Livingston LPSO

A Louisiana state prisoner walked off his landscaping job Thursday afternoon before being recaptured hours later — the latest mishap for the Livingston Parish work release program to which he was assigned.

The inmate was Paul Villar, a nonviolent offender, according to the Livingston Parish Sheriff's Office. He left the site of his landscaping job in Ascension Parish but was found soon thereafter and taken back into custody about 7:30 p.m. in Gonzales. 

Villar was later booked into the Ascension Parish jail, officials said.

The Livingston Parish work release program is run by a private company called Lock5. It operates out of a 150-bed facility off U.S. 190 in Walker on Sheriff's Office land near the Waste Management landfill. 

Lock5 has been running the program through a contract with the Sheriff's Office since January 2018. The company also pays rent to the Sheriff's Office, which pledged $2.8 million in 2014 to build the facility on U.S. 190. 

The escape Thursday isn't the first in the program's relatively short history.

One inmate escaped on Mardi Gras and was captured days later in St. Amant. He walked off a construction job in Denham Springs, officials said at the time.

Another escape occurred in December 2019 when Keith Bickham was able to drive to Lacombe, where he broke into the home of his estranged wife and child and pushed his wife to the floor. He was later arrested on felony home invasion and felony domestic abuse and child endangerment.

Two months before that, a participant in the program died from head injuries he sustained during a construction accident. Ronnie Francois was struck by a falling beam while working at a location in the 36000 block of Corbin Road in Walker on a job assignment manufacturing construction materials. 

Lori Steele, a spokeswoman with the Livingston Parish Sheriff's Office, said the agency takes "these types of incidents seriously."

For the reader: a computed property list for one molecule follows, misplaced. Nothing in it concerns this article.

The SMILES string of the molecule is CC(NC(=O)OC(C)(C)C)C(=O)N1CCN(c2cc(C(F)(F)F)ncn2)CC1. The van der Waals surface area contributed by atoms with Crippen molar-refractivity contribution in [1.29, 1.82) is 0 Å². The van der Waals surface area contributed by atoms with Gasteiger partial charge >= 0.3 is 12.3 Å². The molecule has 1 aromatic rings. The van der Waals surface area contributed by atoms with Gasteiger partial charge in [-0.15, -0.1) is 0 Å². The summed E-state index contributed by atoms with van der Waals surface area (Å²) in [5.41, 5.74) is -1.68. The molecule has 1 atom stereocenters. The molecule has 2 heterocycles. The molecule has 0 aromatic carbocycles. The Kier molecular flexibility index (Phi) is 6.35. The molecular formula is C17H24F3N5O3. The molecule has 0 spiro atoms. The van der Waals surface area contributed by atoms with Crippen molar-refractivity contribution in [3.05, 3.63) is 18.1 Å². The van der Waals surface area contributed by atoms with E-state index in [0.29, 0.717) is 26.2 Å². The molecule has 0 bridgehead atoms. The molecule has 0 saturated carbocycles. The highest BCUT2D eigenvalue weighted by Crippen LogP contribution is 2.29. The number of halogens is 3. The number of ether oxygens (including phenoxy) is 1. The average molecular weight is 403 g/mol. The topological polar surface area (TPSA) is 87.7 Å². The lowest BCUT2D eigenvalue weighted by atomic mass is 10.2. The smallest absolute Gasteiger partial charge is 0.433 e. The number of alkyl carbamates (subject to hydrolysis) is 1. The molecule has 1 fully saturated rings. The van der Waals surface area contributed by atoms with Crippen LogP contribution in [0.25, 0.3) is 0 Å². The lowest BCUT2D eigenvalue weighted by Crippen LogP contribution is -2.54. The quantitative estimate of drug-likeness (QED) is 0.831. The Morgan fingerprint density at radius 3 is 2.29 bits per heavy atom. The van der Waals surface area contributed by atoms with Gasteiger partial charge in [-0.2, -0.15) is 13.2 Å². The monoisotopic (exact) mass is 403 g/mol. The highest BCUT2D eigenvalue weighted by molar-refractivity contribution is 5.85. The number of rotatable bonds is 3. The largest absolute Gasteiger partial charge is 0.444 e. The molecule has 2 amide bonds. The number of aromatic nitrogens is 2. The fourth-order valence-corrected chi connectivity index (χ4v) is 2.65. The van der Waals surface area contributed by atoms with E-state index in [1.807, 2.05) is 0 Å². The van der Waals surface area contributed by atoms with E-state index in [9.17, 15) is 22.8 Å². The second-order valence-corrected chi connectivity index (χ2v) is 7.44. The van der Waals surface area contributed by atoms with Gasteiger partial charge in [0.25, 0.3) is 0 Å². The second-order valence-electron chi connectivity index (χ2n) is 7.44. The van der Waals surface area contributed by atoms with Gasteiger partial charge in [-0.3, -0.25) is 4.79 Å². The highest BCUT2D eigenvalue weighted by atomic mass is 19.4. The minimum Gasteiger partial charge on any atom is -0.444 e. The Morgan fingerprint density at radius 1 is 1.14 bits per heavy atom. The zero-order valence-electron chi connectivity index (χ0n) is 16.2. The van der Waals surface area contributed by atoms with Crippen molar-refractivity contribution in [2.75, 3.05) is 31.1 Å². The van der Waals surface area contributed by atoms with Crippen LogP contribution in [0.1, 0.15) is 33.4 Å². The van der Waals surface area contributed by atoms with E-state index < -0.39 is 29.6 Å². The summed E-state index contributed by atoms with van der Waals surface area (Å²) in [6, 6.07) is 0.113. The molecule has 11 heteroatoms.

She said it's important to remember that all inmates participating in the program have been convicted of nonviolent offenses. She also said the overall benefit is significant: Work release programs have been found to reduce recidivism rates.

"At times, an inmate may take advantage. When they do, we immediately address it," Steele said. "But, it is critical to give these inmates — who qualify — the training and experience they need to set them on a better path. … Most times, they remain with their employer upon release."

She said that despite the program's challenges, "we will continue to press forward."

Louisiana Department of Public Safety and Corrections spokesman Ken Pastorick also emphasized the importance of transitional work programs in preparing inmates for life after their release. He said they provide an invaluable opportunity for some select inmates to become productive members of society again. 

He said the department is not investigating the Livingston Parish program but maintains oversight of all its work release programs throughout the state. Recent inspections showed nothing out of the ordinary in Livingston, Pastorick said.

"You want somebody to release into society with the ability to earn a living and pay their bills — get on their feet immediately upon their release — that's what you want," he said. "Unfortunately there are a few knuckleheads who make the rest of them look bad. … This happens all over the country. We're not immune to it."

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